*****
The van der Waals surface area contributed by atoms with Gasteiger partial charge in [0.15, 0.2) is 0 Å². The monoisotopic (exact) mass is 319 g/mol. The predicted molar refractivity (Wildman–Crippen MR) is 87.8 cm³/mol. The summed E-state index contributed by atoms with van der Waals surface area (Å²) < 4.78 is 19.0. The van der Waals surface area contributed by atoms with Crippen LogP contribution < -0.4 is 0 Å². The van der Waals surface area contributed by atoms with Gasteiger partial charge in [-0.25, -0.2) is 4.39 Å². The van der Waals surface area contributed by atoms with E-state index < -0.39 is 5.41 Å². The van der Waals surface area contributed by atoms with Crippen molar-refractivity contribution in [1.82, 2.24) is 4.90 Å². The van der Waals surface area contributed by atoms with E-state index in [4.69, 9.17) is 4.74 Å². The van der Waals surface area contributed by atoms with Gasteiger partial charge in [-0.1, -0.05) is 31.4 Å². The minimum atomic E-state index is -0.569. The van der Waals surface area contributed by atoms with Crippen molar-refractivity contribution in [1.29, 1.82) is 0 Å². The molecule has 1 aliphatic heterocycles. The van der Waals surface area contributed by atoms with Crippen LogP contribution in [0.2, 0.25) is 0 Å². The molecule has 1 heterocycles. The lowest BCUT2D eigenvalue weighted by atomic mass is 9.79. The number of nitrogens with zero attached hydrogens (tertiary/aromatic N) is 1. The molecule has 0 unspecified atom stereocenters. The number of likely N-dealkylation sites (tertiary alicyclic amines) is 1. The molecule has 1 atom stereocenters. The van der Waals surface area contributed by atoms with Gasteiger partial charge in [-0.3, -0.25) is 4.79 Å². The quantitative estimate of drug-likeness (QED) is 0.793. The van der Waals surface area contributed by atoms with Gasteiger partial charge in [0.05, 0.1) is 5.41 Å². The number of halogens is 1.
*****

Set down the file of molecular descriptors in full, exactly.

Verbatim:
The van der Waals surface area contributed by atoms with Gasteiger partial charge in [0.15, 0.2) is 0 Å². The monoisotopic (exact) mass is 319 g/mol. The predicted molar refractivity (Wildman–Crippen MR) is 87.8 cm³/mol. The summed E-state index contributed by atoms with van der Waals surface area (Å²) < 4.78 is 19.0. The van der Waals surface area contributed by atoms with Crippen LogP contribution < -0.4 is 0 Å². The van der Waals surface area contributed by atoms with Gasteiger partial charge in [-0.25, -0.2) is 4.39 Å². The van der Waals surface area contributed by atoms with E-state index < -0.39 is 5.41 Å². The van der Waals surface area contributed by atoms with Crippen molar-refractivity contribution in [1.82, 2.24) is 4.90 Å². The van der Waals surface area contributed by atoms with E-state index in [4.69, 9.17) is 4.74 Å². The van der Waals surface area contributed by atoms with Gasteiger partial charge in [-0.1, -0.05) is 31.4 Å². The minimum atomic E-state index is -0.569. The van der Waals surface area contributed by atoms with Crippen molar-refractivity contribution in [1.29, 1.82) is 0 Å². The molecule has 1 aliphatic heterocycles. The van der Waals surface area contributed by atoms with Crippen LogP contribution in [0.2, 0.25) is 0 Å². The molecule has 1 heterocycles. The lowest BCUT2D eigenvalue weighted by atomic mass is 9.79. The number of nitrogens with zero attached hydrogens (tertiary/aromatic N) is 1. The molecule has 0 unspecified atom stereocenters. The number of likely N-dealkylation sites (tertiary alicyclic amines) is 1. The molecule has 1 atom stereocenters. The van der Waals surface area contributed by atoms with Gasteiger partial charge in [-0.3, -0.25) is 4.79 Å². The quantitative estimate of drug-likeness (QED) is 0.793. The van der Waals surface area contributed by atoms with Gasteiger partial charge in [0.05, 0.1) is 5.41 Å². The number of halogens is 1.